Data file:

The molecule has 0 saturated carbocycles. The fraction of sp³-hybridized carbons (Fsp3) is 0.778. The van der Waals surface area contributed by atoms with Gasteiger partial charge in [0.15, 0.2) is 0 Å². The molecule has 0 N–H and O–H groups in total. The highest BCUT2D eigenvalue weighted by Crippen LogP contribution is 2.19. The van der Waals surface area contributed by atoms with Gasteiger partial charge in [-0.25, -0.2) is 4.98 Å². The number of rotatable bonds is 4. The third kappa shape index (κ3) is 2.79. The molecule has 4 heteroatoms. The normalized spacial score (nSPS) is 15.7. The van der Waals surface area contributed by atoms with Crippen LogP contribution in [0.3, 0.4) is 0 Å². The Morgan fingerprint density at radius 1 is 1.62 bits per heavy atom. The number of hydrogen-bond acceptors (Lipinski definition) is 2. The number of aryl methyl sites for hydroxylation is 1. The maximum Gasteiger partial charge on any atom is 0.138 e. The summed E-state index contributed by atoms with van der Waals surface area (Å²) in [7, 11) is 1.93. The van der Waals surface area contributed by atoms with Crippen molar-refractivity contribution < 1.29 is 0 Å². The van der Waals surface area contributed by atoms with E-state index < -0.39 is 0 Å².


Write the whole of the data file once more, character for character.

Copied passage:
The molecule has 0 saturated carbocycles. The fraction of sp³-hybridized carbons (Fsp3) is 0.778. The van der Waals surface area contributed by atoms with Gasteiger partial charge in [0.15, 0.2) is 0 Å². The molecule has 0 N–H and O–H groups in total. The highest BCUT2D eigenvalue weighted by Crippen LogP contribution is 2.19. The van der Waals surface area contributed by atoms with Gasteiger partial charge in [-0.25, -0.2) is 4.98 Å². The number of rotatable bonds is 4. The third kappa shape index (κ3) is 2.79. The molecule has 4 heteroatoms. The normalized spacial score (nSPS) is 15.7. The van der Waals surface area contributed by atoms with Crippen LogP contribution in [0.3, 0.4) is 0 Å². The Morgan fingerprint density at radius 1 is 1.62 bits per heavy atom. The number of hydrogen-bond acceptors (Lipinski definition) is 2. The number of aryl methyl sites for hydroxylation is 1. The maximum Gasteiger partial charge on any atom is 0.138 e. The summed E-state index contributed by atoms with van der Waals surface area (Å²) in [7, 11) is 1.93. The van der Waals surface area contributed by atoms with Crippen molar-refractivity contribution < 1.29 is 0 Å². The van der Waals surface area contributed by atoms with E-state index < -0.39 is 0 Å².